Oral Histories and Historical Memory: The Experiences of Soldiers in the Second World War
The United States entered the Second World War in 1941 after the bombing of Pearl Harbor by Japanese forces on December 7th. In doing so, the United States became one of more than thirty countries who participated in the largest and most lethal war in global history. Total military and civilian deaths during the war, which began in 1939 with the invasion of Poland by Germany, are estimated between 72 to 80 million people. By the time the war concluded with the surrender of the Japanese in 1945, the world had been irrevocably changed. Due to the global nature of the war, many young men and women found themselves fighting on the frontline miles away from home. These soldiers experienced firsthand the horrors of mass modern warfare, and many of them never returned home. Through their stories we find tales of heroism, struggle, sadness, and humanity that allow us to better understand what it was like to live and fight in one of the deadliest wars in modern history.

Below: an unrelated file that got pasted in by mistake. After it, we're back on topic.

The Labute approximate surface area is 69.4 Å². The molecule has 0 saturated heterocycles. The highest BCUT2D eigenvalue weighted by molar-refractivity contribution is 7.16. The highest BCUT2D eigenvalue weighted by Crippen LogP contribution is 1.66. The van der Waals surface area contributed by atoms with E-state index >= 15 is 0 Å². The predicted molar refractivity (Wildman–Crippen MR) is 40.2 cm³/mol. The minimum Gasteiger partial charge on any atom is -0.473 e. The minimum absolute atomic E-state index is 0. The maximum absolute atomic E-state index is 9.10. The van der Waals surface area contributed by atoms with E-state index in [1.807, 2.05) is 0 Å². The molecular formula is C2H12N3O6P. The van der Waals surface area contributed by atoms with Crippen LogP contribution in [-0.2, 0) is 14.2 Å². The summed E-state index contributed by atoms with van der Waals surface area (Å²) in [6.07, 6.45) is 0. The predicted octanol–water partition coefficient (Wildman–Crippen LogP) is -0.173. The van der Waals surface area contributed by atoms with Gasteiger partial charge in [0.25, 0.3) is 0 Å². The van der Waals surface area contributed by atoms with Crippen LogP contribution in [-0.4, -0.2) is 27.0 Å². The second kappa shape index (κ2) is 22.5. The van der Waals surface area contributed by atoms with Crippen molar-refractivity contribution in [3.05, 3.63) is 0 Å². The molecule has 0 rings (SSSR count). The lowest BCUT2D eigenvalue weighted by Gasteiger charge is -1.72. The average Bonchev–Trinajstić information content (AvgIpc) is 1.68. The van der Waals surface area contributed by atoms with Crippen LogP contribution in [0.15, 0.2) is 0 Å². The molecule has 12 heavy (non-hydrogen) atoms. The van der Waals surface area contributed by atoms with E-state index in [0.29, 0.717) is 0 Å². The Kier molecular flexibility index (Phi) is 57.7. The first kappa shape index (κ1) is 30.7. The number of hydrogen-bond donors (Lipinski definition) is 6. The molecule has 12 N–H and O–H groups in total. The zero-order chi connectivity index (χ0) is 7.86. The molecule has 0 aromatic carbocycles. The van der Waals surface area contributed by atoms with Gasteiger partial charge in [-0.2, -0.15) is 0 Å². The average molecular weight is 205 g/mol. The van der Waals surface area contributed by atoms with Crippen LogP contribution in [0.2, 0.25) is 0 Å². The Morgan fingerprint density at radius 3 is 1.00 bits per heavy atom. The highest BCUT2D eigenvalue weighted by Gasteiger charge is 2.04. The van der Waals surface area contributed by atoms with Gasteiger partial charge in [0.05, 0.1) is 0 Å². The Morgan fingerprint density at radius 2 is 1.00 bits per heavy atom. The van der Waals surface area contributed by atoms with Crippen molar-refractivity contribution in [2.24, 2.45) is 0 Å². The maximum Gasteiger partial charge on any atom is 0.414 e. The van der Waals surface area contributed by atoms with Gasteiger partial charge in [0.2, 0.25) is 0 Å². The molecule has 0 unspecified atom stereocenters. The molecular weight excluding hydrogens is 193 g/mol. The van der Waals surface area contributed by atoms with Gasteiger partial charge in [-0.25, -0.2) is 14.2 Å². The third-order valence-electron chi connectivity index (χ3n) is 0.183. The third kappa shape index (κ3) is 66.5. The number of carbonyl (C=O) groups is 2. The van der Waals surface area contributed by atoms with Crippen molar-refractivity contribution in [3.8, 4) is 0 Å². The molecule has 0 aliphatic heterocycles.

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Students will read or watch oral history material for historical content and knowledge. Students will also analyze oral history materials for perspective and accuracy. Finally, students will explore historical memory and the ways in which the subjects recount their experiences.
What were the experiences of the men and women who served in World War II and how can oral histories by useful in uncovering those experiences?
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